Yachting: Rumours of illegal alterations swirl amid the cheating allegations

By Paul Lewis, in San Francisco

It's all about the allegations of cheating.

Team New Zealand have called Oracle Team USA's protest for trespassing "laughable" but there isn't much to laugh about in this latest off-water scuffle in the America's Cup, perhaps especially for Italian syndicate Luna Rossa.

Oracle filed a protest to the America's Cup international jury that members of Emirates Team NZ and Luna Rossa had trespassed on an Oracle AC45 yacht in an attempt to gain information.

To understand what this is about, you have to know that there have been rumours abuzz in America's Cup and sailing circles that there may have been more allegedly illegal modifications to the Oracle AC45s than have come to light so far in the allegations of cheating.

These rumours haven't been reported because they are, well, rumours; there is no supporting evidence. But it became clear yesterday that Oracle think some Italian and New Zealand team members may have been crawling over their boats looking for evidence.

It's understood that no New Zealanders did so - but it is similarly understood that some Italians might have climbed on board.

However, there is a great deal of 'so what?' about the complaint and the two syndicates are not alone in suspecting diversionary tactics.

One of the reasons this protest may not get much air time in the jury room is that the AC45s were parked, on display, right on an easily accessible area of Piers 30-32 - which houses the Luna Rossa and Team NZ bases. They were being lined up for the Red Bull Youth America's Cup - a 10-boat regatta involving promising young sailors, beginning on September 1.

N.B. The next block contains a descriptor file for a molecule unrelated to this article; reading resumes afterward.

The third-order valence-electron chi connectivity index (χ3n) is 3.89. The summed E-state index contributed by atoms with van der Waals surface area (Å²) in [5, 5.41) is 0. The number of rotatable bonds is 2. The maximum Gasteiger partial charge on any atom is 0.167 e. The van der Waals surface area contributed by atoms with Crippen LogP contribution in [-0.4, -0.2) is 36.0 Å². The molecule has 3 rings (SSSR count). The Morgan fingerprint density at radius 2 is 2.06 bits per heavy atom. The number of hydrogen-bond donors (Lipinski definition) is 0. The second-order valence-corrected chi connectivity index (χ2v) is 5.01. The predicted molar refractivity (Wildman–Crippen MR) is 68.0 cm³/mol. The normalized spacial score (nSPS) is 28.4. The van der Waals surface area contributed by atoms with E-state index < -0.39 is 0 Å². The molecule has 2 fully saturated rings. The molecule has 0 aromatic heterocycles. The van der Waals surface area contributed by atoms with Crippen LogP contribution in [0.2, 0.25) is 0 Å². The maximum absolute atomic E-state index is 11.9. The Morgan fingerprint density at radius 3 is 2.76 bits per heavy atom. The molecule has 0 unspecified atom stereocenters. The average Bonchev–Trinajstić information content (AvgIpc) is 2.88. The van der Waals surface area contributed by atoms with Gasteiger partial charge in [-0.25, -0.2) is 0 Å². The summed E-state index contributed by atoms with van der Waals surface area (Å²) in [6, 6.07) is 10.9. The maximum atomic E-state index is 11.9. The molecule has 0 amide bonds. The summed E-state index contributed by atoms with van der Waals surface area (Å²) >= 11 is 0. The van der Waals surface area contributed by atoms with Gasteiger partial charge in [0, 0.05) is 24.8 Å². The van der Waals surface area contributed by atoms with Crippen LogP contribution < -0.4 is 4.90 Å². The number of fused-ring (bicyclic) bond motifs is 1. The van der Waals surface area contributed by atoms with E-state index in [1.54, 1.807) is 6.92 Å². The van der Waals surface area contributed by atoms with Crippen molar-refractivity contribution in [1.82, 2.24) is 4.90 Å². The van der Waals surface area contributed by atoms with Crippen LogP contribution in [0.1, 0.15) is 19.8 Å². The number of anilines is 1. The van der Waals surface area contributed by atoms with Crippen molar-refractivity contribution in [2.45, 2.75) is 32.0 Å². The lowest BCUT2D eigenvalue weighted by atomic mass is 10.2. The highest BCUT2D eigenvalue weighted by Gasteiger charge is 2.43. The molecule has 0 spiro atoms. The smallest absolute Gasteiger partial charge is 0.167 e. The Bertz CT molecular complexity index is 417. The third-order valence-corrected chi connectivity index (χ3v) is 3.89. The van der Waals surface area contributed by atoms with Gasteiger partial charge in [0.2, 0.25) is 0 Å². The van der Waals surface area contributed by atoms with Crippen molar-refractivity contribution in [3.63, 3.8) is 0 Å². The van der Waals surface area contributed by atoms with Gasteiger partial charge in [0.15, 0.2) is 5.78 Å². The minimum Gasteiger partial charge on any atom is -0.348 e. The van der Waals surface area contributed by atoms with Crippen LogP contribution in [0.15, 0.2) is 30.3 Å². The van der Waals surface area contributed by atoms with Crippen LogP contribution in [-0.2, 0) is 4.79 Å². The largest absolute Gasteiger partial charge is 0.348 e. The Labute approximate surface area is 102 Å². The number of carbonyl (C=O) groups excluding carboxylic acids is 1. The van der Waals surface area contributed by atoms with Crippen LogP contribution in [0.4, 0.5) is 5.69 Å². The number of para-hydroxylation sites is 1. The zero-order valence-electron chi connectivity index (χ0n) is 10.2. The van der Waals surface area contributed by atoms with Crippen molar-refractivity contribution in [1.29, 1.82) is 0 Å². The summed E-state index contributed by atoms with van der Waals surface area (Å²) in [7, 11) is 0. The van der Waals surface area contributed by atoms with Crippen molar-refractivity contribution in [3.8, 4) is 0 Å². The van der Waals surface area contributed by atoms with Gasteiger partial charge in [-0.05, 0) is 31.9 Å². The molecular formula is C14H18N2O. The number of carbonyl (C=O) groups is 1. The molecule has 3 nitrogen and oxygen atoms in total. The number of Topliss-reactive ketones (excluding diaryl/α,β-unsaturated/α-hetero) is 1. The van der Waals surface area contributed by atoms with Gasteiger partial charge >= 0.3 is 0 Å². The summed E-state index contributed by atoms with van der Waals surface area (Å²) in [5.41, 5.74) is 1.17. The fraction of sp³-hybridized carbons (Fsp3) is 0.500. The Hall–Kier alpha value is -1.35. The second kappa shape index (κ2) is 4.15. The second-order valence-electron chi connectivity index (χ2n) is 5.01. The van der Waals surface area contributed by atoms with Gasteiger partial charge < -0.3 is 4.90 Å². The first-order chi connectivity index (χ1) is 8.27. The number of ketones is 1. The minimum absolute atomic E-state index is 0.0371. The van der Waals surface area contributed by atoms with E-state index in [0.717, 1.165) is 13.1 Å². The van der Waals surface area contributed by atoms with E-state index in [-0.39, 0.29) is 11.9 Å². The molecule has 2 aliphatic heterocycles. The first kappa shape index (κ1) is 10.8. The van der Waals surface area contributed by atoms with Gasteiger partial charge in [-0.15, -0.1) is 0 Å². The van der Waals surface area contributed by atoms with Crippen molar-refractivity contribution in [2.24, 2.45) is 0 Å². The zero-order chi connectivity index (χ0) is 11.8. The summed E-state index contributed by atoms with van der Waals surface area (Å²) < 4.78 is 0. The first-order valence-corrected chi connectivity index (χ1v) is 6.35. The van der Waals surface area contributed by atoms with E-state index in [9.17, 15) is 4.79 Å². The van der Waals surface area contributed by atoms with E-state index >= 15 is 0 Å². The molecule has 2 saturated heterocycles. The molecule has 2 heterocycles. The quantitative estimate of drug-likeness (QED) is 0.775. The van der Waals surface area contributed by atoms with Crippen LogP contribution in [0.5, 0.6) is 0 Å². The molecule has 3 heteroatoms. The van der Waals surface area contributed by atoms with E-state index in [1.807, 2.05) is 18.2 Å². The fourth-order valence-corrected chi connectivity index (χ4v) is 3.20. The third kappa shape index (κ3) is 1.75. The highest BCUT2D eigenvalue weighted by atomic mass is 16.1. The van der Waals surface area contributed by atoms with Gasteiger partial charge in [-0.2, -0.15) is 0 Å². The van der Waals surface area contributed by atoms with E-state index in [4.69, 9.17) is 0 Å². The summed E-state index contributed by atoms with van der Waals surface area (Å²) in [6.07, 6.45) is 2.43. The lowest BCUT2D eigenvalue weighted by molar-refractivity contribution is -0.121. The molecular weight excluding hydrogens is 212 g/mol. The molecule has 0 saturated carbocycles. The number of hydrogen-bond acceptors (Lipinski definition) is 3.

There would also be little or nothing for team members to find, especially as the boats had been cleaned up ready for the new regatta. Unlike the AC72s, the AC45s are identical - meaning anyone seeking information on boat build and design would be wasting their time. That's why Team NZ called the protest "laughable", implying that the protest seemed to be an attempt to embroil competitors - particularly Emirates Team NZ - in the same sort of strife enveloping the Oracle team at present; or a diversionary tactic.

Oracle are facing jury hearings on August 27 that could spell the end of the regatta for some team members and/or the team being so heavily penalised that Emirates Team NZ could enter the America's Cup match facing a foe that has had points or races docked.

"Desperate people do desperate things," said one America's Cup source.

Certainly "trespass" seems a quaint notion in circumstances where the boats are laid out in the competitors' backyard, on display. The complaint pertains to the reconnaissance provisions of the America's Cup Protocol - which lays down strict guidelines on what competitors can and can't do with rivals' boats.

Oracle may yet be proven to have a legitimate gripe - though it's understood Team NZ's people were only near the AC45s to give assistance to the Yachting New Zealand crew taking part in the Youth America's Cup and did not touch the AC45s in question.

It would not be beyond the realms of possibility that Italian or Kiwi team members, seeing the AC45s on hand, might decide to have a look at the objects of so much discussion in this America's Cup. But is that trespass?

It seems an odd protest at a time when Oracle are facing a much bigger issue. It also does not gel with the philosophy espoused by CEO Russell Coutts, who recently said: "Anyway, I don't bother much with all that rules stuff. The winner of the America's Cup always has the fastest boat or the best crew or a combination of both. That's what I spend my time on."

- NZ Herald

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